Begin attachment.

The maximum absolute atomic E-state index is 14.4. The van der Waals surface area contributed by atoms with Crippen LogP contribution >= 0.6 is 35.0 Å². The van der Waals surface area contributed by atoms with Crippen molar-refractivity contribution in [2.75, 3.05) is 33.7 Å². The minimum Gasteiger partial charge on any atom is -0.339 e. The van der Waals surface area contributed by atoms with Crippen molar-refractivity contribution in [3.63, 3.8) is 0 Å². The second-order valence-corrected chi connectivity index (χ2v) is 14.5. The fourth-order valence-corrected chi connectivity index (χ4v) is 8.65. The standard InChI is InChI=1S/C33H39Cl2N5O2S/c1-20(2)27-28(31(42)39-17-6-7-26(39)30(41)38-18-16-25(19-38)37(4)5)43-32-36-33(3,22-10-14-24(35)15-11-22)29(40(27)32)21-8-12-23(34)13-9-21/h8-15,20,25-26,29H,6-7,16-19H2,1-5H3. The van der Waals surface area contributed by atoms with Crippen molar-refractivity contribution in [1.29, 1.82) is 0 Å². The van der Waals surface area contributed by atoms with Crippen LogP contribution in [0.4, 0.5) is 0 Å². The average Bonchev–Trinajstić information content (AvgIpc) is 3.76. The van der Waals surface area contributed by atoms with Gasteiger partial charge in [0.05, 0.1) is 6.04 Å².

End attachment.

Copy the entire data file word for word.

The maximum absolute atomic E-state index is 14.4. The van der Waals surface area contributed by atoms with Crippen LogP contribution >= 0.6 is 35.0 Å². The van der Waals surface area contributed by atoms with Crippen molar-refractivity contribution in [2.75, 3.05) is 33.7 Å². The minimum Gasteiger partial charge on any atom is -0.339 e. The van der Waals surface area contributed by atoms with Crippen molar-refractivity contribution in [3.63, 3.8) is 0 Å². The second-order valence-corrected chi connectivity index (χ2v) is 14.5. The fourth-order valence-corrected chi connectivity index (χ4v) is 8.65. The standard InChI is InChI=1S/C33H39Cl2N5O2S/c1-20(2)27-28(31(42)39-17-6-7-26(39)30(41)38-18-16-25(19-38)37(4)5)43-32-36-33(3,22-10-14-24(35)15-11-22)29(40(27)32)21-8-12-23(34)13-9-21/h8-15,20,25-26,29H,6-7,16-19H2,1-5H3. The van der Waals surface area contributed by atoms with Crippen molar-refractivity contribution in [1.29, 1.82) is 0 Å². The van der Waals surface area contributed by atoms with Crippen LogP contribution in [0.4, 0.5) is 0 Å². The average Bonchev–Trinajstić information content (AvgIpc) is 3.76. The van der Waals surface area contributed by atoms with Gasteiger partial charge in [0.05, 0.1) is 6.04 Å².